Is stem cell research unethical? This is a question that societies majority faces daily. Like most other public issues, stem cell research has two sides. However, one needs to have an understanding of the study before having a valid opinion. The National Institute of Health says, ” A stem cell is a cell that has the ability to divide (self replicate) for indefinite periods…under the right conditions, or given the right signals, stem cells can give rise (differentiate) to the many different cell types that make up the organism. That is, stem cells have the potential to develop into mature cells that have characteristics, shapes and specialized functions, such as heart cells, skin cells, or nerve cells”(NIH, 2007). Until the last decade most people had not heard of stem cell research, nor did they know what they did. In today’s world stem cell information and their function is readily available. People now learn new information about stem cells from newspaper articles, radio and television news, or the Internet. Currently though the idea of researching stem cells raises strong debate. Columnist Charles Krauthammer, though a proponent of legal abortion, joins many pro-life Christians in fearing the slippery slope in this realm of bioethics: “You don’t need religion to tremble at the thought of unrestricted embryo research. You simply have to have a healthy respect for the human capacity for doing evil in pursuit of the good.” (Christianity Today, 2007) One of the biggest debate reasons is the process in which stem cells are obtained. The main two ways stem cells are obtained is through surplus embryos found at fertility clinics and the discarded fetal tissue of abortions. Stem cells, collected from embryos, are cells that are not developed to their specified stage. Thus, a stem cell is capable of developing into any human cell the adult body has or needs. Week-old embryos are destroyed in the process of collecting stem cells. This seems to be the reason that the issue of stem cell research is almost as debated as abortion. Unlike abortion, in which life is destroyed, stem cells give life because they hold the key to the cures for many disabilities and diseases. Dolly the cloned sheep was born on February 24, 1997, and the United States stem cell research efforts have been a widely debated issue ever since. The debate reached all time highs following President Bush’s August 9, 2001 speech which was in support of funding stem cell research. “The vast majority of Americans strongly support the advancement of biomedical research through the application of their tax dollars,” said Daniel Perry, executive director of the Alliance for Aging Research. “Surveys consistently show Americans want to see greater efforts against serious and life-threatening diseases.” (Bettelheim, A., 2000)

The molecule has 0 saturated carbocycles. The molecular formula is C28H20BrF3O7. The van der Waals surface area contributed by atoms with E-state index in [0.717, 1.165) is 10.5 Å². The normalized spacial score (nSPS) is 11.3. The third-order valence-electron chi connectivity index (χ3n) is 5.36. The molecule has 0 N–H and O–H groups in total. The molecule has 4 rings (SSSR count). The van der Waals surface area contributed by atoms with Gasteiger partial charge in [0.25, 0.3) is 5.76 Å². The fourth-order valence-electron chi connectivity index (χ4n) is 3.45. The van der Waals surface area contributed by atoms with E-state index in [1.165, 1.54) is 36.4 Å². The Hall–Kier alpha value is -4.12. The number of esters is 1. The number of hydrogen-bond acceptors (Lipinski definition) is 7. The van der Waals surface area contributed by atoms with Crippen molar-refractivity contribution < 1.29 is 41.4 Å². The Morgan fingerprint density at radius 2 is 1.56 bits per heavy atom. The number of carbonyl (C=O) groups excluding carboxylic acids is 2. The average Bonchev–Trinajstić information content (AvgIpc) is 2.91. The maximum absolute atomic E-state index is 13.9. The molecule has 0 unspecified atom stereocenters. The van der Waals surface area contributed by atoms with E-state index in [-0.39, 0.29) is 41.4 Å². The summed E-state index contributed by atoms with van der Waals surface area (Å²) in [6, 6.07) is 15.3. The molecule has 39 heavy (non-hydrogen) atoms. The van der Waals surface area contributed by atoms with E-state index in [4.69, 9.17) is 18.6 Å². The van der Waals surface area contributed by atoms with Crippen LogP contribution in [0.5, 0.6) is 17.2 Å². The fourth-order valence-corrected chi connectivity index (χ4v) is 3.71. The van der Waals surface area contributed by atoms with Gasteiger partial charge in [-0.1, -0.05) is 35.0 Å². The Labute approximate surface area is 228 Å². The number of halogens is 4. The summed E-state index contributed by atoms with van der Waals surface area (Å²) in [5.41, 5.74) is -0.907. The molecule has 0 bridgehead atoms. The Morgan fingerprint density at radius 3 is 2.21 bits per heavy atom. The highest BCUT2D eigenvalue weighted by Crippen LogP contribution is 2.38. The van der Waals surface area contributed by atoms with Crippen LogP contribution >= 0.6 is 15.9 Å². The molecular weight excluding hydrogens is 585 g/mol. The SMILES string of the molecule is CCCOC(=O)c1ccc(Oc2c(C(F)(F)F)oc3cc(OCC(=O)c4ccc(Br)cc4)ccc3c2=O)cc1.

Couples not capable of conceiving their children on their own often try in vitro fertilization. The In vitro fertilization method usually prepares about 10 embryos, but only selects three or four to be implanted. The two ways surplus embryos are handled are freezing spares using liquid nitrogen or to dispose of them. Risks encountered freezing are the embryos dying during freezing or the thawing process. Unused embryos that are not frozen are discarded by being exposed to air, flushed down a sink, or burned. (Faden, R. R., & Gearhart, J.D., 2005). The embryos are still alive when they are frozen or discarded. The solution would be to donate excess embryos for the purpose of research. Scientists would then be able to further the research of stem cell possibilities. There are some cases where excess embryos are not wasted. In these cases embryos are frozen and another couple eventually adopts them. (Hall, C. T., 2006) Although this seems to be a good fate for excess embryos, the risk of dying while thawing remains. The ethical issue arising from the research of stem cells is solely based upon the stem cell source. The argument is reasonable because the cells come from an embryo, which dies once the cells are obtained. In the early stages of stem cell research, all stem cell samples are obtained from in vitro clinics stored excess embryos. Scientists must get permission from donors to collect stem cells and study the embryos. This is the cause of outcry from pro-life communities. Pro-lifers believe that each embryo has the potential of life. The pro-life groups claim the problem can be solved by collecting cells in a more “ethical” way. One alternative would be to collect stem cells from fetuses that are aborted. Another way would be to collect stem cell samples from healthy adult volunteers. This would be an alternate to embryonic research of stem cells, but adult stems do not hold the same potentials.